Editorials

Editorial

After Dayton and El Paso, sizing up the 2020 Democrats on guns

Democratic presidential candidate, Sen. Cory Booker, D-N.J., speaks about gun control at Mother Emanuel AME Church Wednesday, Aug. 7, 2019, in Charleston, S.C. The church has become synonymous with hate-fueled attacks on people of faith, where nine black Bible study participants were slain in a 2015 racist attack. (AP Photo/Mic Smith)
Mic Smith/AP Photo
Democratic presidential candidate Senator Cory Booker spoke about gun control at Mother Emanuel AME Church Aug. 7, in Charleston, S.C. The church was the site where nine black Bible study participants were slain in a 2015 racist attack.

Democrats have always talked a good game on gun control, and after the horrific mass shootings in Dayton and El Paso last weekend, the party’s presidential candidates lost no time stepping up their criticisms of President Trump’s woeful record on firearms and touting their own plans for reducing gun violence in America.

But, wait. As welcoming as all that rhetoric is, the Democratic Party’s record of actually delivering on gun control has been underwhelming, to say the least. It can’t be forgotten that even when Democrats had a filibuster-proof majority in the Senate, in 2009, they failed to restore the assault weapons ban, enact universal background checks, or pass any gun reforms
at all.

So Democratic primary voters sick of the violence ought to look for two things from the 2020 presidential candidates vying for the party’s nomination. The first, to be sure, is specific policy proposals — and there are some real differences that the candidates should air. The second, which falls more in the you-know-it-when-you-see-it-category, is commitment. If elected, who’d really spend their political capital on gun control, and who’d shove it to the back burner when a thousand other priorities crowd their agenda?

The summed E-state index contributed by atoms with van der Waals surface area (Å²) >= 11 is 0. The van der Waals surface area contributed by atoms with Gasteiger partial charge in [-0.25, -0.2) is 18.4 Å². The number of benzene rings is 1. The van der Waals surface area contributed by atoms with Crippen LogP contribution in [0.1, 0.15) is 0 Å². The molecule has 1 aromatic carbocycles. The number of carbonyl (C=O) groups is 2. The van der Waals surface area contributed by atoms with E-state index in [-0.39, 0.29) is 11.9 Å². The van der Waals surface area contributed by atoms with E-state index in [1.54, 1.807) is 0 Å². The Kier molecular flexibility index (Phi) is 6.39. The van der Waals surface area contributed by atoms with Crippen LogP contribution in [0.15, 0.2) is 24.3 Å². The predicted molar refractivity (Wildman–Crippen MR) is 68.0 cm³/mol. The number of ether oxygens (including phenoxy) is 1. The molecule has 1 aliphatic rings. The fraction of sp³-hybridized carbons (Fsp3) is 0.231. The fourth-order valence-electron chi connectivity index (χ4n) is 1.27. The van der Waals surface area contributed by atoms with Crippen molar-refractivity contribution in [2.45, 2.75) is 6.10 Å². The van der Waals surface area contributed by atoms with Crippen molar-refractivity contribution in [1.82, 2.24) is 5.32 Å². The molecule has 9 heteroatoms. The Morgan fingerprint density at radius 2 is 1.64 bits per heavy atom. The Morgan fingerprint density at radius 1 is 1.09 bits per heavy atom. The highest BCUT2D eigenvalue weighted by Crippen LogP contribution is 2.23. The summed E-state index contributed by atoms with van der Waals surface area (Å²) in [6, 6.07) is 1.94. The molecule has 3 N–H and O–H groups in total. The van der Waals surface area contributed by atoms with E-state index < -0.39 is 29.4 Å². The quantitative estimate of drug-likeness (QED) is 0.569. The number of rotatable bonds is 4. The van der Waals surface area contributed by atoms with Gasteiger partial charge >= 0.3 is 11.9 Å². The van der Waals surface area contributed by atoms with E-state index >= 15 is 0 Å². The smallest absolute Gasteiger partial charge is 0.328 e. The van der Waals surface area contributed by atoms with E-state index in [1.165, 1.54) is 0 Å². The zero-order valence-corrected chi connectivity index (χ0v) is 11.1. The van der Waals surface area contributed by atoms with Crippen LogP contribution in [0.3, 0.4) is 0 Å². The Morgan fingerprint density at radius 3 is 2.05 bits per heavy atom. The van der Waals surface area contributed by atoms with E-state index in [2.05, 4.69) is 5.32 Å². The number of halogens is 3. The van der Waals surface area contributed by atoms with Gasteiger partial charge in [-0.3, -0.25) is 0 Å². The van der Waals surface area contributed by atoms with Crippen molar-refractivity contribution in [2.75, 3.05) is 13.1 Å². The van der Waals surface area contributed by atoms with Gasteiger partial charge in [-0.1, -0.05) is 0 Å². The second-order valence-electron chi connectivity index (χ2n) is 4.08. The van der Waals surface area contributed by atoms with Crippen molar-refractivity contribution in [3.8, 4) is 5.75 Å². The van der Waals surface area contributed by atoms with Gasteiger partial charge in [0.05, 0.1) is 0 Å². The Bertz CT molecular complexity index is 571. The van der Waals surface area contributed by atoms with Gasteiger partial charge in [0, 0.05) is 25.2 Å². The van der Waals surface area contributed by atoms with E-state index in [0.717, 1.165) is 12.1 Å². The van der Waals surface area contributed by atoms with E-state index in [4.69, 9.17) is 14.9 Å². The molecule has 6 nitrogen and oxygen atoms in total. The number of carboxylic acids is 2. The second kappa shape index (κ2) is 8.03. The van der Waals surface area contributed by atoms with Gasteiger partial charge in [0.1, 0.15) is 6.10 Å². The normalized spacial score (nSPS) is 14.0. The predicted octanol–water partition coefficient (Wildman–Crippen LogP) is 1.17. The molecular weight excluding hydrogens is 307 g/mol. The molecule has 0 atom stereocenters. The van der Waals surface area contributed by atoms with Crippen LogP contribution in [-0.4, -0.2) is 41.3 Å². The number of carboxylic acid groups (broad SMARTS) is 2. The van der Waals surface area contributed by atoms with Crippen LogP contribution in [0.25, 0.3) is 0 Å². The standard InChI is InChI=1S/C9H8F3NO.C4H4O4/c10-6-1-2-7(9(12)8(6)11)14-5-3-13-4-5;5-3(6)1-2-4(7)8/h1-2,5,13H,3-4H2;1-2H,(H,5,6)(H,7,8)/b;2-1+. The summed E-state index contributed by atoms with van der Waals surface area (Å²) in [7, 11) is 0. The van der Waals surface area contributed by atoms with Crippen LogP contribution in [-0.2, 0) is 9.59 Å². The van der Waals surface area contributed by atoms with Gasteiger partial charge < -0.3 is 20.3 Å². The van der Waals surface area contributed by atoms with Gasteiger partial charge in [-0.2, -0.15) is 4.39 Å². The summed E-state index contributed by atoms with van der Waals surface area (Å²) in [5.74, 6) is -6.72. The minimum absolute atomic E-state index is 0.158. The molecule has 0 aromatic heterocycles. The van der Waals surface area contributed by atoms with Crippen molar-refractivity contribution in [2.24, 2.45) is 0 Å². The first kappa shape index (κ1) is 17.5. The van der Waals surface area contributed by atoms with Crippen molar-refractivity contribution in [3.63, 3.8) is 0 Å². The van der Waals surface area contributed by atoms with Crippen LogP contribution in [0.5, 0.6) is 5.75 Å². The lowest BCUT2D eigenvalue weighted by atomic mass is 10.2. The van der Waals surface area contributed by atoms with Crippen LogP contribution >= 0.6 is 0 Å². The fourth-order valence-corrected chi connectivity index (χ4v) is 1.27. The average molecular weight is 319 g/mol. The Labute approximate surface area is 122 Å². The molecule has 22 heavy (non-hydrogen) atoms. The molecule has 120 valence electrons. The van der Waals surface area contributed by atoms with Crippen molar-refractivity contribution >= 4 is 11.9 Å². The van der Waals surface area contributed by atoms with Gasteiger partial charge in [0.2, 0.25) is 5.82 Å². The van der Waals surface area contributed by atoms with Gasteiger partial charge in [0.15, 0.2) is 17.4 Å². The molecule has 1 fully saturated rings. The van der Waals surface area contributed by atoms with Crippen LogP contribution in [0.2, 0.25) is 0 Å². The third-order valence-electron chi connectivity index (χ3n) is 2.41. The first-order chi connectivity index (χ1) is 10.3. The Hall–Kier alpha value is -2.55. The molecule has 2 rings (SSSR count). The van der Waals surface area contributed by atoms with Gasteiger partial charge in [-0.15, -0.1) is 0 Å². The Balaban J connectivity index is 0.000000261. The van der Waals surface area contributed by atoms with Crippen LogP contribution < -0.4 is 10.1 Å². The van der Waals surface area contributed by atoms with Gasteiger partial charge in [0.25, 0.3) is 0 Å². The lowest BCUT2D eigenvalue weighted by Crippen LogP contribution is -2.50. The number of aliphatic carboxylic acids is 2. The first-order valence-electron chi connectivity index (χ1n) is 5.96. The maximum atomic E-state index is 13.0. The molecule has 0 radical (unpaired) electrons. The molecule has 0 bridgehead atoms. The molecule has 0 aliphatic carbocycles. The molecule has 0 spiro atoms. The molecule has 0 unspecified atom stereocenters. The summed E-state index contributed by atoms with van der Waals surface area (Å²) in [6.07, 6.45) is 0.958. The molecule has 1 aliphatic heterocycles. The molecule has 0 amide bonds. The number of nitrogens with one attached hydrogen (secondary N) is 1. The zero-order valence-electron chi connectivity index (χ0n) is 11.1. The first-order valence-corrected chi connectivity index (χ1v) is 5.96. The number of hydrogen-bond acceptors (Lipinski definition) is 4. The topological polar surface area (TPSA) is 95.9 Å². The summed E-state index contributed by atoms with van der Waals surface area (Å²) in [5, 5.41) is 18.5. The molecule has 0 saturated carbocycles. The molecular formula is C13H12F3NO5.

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Here’s how we’d break down the pack:

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The major Democratic candidate who has leaned hardest into gun control issues is New Jersey Senator Cory Booker, the former Newark mayor who has worked in the trenches against gun violence far more than any of his competitors, and whose proposal to create a national gun-licensing system is a good deal bolder than anything from his competitors.

At the other extreme, the least reassuring candidate is Senator Bernie Sanders of Vermont, whose pro-gun record remains a serious concern.

Between those two ends of the spectrum, the other major Democratic candidates are largely aligned on specific gun issues and have a generally pro-safety voting record. They support reinstating the assault weapons ban and making background checks universal. Some, but not all, of the candidates also support repealing the law that immunizes the gun industry from liability for the negligent use of its products.

Those are all good ideas — and, let’s be clear, they put any and all of the Democrats well ahead of President Trump.

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Still, even among candidates who appear quite similar based on candidate questionnaires, there are some telling differences in their past records and in the way they talk about the issue now.

The way the candidates have dealt with guns in the past is one indicator of how they’ll act in power. It’s on his record where former vice president Joe Biden looks best. As a Delaware senator, he helped pass the last significant piece of gun control legislation, the 1994 crime bill that banned assault weapons for 10 years.

Sanders, on the other hand, has been an ally of the gun lobby. He voted against the Brady Bill, and for NRA-backed legislation to protect firearm manufacturers from liability. Whatever Sanders may say now — and he’s pivoted on some gun-control issues — he, like Biden, has to be judged on his record.

Then there’s emphasis — the intangible hints that tell voters what really makes candidates tick, and where their priorities are.

In the speeches announcing their candidacies, Sanders and Mayor Pete Buttigieg, of South Bend, Ind., mentioned gun control in passing. Massachusetts Senator Elizabeth Warren mentioned “gun violence” once as a problem, without committing to any solutions. California Senator Kamala Harris didn’t mention gun control when she began her campaign, and neither did Biden.

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In contrast, in Booker’s campaign kick-off speech in New Jersey, he listed some of the specific policies he’d pursue and pledged to “bring a fight to the NRA like they’ve never seen before.”

Presidential campaigns shouldn’t be decided on single issues, and this isn’t an endorsement of any candidate. But whoever sits in the White House in two years, the kind of fight that Booker is describing just can’t wait.